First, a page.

Ekos pollster Paul Adams has noted how Canadian sense of class identity has been changing in recent years. Historically, Canadian politics has divided more along regional, linguistic, and ethnic lines with a much less pronounced economic class division in voting patterns than would be typical in Europe or even the United States. Expectations of social mobility were widespread. A decade ago, two out of three Canadians would tell pollsters they belonged to the middle class while only five percent considered themselves poor. However, Adams notes that now "just under half of us still consider ourselves middle class" and "even more striking, those who call themselves 'working class' jumped from about a quarter of the population to about a third in just two years."

Some think these changes will significantly transform our politics. Justin Trudeau won the Liberal leadership this spring promising a new deal for the middle class. The thinking is that success for Trudeau is dependent on renewing a sense of hope and optimism regarding Canadian prospects. The NDP under Thomas Mulcair, on the other hand, with their historic affiliations to the union movement stand to benefit from increased numbers thinking of themselves as working class or poor. For either of them to realize success, they will have to move votes that elected the Conservative government on a platform that focused on the economic interests of suburban middle class families.

Appealing to economic self-interests has always been part of electoral politics and always will be. The elementary self-interests required of political platforms are so embedded that even in the Berenstain Bears books for kids, Papa runs for office and promises more worms for the birds and fewer birds for the worms. But there is a difference between putting forward policies that appeals to the self-interests of particular groups of voters and engaging in a politics that focuses on appealing to a particular identity. It is to be feared that the current state of affairs is trending us towards the latter.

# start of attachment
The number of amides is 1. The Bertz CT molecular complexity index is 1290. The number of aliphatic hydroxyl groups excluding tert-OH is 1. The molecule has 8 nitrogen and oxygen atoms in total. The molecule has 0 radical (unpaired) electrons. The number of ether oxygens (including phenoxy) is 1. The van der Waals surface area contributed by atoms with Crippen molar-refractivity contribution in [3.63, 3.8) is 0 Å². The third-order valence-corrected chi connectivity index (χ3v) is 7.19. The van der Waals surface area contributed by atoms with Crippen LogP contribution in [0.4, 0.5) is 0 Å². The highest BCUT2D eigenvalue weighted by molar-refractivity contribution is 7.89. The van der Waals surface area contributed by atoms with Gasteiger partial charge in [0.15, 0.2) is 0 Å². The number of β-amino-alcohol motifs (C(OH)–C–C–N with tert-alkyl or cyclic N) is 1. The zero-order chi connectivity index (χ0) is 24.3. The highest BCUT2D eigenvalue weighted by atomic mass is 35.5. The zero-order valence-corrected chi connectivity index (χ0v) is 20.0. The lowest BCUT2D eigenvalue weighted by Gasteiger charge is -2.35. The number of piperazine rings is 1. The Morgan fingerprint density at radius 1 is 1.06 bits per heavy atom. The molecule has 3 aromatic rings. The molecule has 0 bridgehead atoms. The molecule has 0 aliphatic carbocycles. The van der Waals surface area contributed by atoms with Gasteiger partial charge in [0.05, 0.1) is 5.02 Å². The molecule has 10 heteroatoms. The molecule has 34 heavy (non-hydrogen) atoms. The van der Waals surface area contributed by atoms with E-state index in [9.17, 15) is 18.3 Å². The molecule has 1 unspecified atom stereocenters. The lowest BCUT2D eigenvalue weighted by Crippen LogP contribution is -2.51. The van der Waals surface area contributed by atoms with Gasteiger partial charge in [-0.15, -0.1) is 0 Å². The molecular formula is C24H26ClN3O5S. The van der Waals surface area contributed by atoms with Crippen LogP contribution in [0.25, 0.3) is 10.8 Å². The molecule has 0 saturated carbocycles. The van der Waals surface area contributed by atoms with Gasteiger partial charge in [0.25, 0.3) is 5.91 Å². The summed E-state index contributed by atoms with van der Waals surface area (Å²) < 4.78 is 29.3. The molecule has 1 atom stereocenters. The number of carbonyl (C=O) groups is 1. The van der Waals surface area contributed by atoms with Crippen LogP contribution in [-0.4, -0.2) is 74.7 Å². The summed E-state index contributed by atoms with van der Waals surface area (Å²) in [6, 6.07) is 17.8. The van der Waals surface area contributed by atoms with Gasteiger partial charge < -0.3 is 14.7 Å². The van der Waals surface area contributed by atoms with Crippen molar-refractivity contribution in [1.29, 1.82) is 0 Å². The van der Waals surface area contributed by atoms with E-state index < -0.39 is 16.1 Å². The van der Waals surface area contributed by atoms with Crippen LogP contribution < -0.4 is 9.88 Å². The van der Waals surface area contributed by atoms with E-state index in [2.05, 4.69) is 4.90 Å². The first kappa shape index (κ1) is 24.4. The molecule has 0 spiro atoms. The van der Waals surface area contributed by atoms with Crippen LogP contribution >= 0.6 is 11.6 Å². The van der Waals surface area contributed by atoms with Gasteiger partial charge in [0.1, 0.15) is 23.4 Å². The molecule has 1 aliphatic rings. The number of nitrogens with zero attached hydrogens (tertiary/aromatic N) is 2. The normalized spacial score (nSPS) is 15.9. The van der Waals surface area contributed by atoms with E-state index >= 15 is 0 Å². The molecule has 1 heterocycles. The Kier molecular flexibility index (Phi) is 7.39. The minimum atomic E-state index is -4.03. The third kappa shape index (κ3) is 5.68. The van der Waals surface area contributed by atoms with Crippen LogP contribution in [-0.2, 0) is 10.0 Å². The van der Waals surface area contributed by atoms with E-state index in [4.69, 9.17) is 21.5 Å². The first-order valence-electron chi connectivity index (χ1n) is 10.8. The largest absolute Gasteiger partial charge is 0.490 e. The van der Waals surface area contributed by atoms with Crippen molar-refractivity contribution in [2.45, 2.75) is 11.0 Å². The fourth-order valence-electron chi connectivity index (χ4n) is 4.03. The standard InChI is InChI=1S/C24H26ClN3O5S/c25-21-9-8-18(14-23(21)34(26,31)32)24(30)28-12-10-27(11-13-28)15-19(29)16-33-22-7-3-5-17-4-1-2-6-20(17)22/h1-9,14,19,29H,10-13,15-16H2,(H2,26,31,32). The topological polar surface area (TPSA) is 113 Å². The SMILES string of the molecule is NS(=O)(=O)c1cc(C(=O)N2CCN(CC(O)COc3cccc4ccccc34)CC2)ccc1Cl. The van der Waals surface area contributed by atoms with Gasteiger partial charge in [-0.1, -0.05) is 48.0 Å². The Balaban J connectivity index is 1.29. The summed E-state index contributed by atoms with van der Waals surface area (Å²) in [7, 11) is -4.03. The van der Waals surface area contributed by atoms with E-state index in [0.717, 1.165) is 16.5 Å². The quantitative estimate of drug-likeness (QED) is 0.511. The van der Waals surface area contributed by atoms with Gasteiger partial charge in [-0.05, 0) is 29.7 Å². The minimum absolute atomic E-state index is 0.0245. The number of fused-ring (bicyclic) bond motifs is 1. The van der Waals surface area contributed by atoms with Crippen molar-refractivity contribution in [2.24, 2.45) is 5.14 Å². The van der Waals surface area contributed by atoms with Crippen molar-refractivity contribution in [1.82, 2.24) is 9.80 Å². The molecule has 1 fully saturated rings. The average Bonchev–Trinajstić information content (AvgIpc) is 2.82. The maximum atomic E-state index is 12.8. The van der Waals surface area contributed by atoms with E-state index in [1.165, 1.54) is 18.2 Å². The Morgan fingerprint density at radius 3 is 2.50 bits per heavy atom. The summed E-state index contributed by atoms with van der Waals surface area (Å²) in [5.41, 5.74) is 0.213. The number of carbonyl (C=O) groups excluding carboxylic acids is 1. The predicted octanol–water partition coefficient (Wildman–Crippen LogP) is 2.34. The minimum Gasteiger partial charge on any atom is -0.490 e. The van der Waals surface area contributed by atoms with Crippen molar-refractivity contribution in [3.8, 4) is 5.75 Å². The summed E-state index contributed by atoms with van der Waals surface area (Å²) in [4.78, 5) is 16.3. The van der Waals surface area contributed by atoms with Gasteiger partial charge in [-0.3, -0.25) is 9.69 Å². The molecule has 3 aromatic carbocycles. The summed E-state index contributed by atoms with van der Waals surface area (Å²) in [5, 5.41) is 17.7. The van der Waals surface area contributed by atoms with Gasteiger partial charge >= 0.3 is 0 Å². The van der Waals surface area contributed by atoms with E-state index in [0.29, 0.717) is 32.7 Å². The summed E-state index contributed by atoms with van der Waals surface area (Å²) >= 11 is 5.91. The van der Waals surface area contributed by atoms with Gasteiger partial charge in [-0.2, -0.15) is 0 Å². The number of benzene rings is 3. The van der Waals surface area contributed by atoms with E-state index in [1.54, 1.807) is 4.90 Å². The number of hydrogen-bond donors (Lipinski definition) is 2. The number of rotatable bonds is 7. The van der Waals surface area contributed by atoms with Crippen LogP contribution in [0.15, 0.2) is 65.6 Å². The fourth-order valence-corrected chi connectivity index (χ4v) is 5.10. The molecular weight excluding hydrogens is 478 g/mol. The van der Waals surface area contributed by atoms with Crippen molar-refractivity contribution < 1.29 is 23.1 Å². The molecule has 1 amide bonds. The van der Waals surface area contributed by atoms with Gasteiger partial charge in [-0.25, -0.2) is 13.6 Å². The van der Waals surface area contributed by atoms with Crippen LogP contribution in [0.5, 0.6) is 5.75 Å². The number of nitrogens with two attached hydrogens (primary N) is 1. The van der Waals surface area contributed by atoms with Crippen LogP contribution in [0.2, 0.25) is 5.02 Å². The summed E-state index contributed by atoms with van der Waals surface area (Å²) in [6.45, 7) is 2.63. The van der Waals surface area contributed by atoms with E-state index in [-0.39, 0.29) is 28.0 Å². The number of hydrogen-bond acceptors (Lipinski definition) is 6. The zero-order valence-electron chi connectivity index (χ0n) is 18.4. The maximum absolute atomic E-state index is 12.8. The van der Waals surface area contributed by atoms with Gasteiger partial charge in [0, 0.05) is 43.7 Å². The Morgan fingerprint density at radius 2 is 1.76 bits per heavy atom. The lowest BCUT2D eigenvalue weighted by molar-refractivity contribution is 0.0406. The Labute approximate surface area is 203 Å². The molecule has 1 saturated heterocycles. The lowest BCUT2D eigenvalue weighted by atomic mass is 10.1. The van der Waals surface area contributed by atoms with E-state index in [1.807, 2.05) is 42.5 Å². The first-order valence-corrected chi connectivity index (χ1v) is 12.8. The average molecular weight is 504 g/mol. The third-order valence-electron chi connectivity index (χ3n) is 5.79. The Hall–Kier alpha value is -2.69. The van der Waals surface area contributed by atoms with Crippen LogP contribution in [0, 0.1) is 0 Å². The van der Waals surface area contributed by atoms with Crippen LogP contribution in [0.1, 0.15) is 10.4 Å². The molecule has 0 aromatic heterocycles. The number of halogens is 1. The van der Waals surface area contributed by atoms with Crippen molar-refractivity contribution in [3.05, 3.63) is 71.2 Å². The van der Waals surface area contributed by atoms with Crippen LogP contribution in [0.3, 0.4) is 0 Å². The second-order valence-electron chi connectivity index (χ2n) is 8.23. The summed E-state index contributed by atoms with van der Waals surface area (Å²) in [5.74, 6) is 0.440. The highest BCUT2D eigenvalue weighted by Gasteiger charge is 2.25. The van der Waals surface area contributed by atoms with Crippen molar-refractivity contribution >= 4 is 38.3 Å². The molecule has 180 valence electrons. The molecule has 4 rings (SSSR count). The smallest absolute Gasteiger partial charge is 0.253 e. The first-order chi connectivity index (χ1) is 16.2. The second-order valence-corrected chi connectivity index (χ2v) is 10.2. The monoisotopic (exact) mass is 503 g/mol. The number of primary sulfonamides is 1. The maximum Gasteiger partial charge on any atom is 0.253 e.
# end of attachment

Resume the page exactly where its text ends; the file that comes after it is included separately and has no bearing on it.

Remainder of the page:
Politics will always be about mediating public policy solutions to problems on which there are competing self-interests. This will always foster a certain amount of "us" and "them" identity. But healthy politics is that which overcomes the divisions on particular issues and inspires the citizenry to common aspirations that transcend any particular issue.

The growing sense of class identification that appears to be present in Canada is reason for concern. While economics is and always will be a dominant factor in politics, it isn't healthy when it becomes so overwhelming that our aspirations for citizenship and what we can be as a nation is simply defined by our economic identities. The other dimensions of life get snuffed out in such reductionisms.

Recognizing current trends, it is incumbent on all those who shape the public conversation to resist the easy politics of class resentment and continue to focus the conversation on what we can aspire to together. To be sure, there are complex issues regarding economic opportunity and a growing economic inequality that contribute to these issues. But beyond these factors, there is also a sense of whether we view the opportunities and privileges we are given—which for almost all of us in North America remain tremendous compared to those in almost any other culture or era of history—as blessings to be stewarded or whether we define ourselves by how we compare to those around us. Resist the politics of class.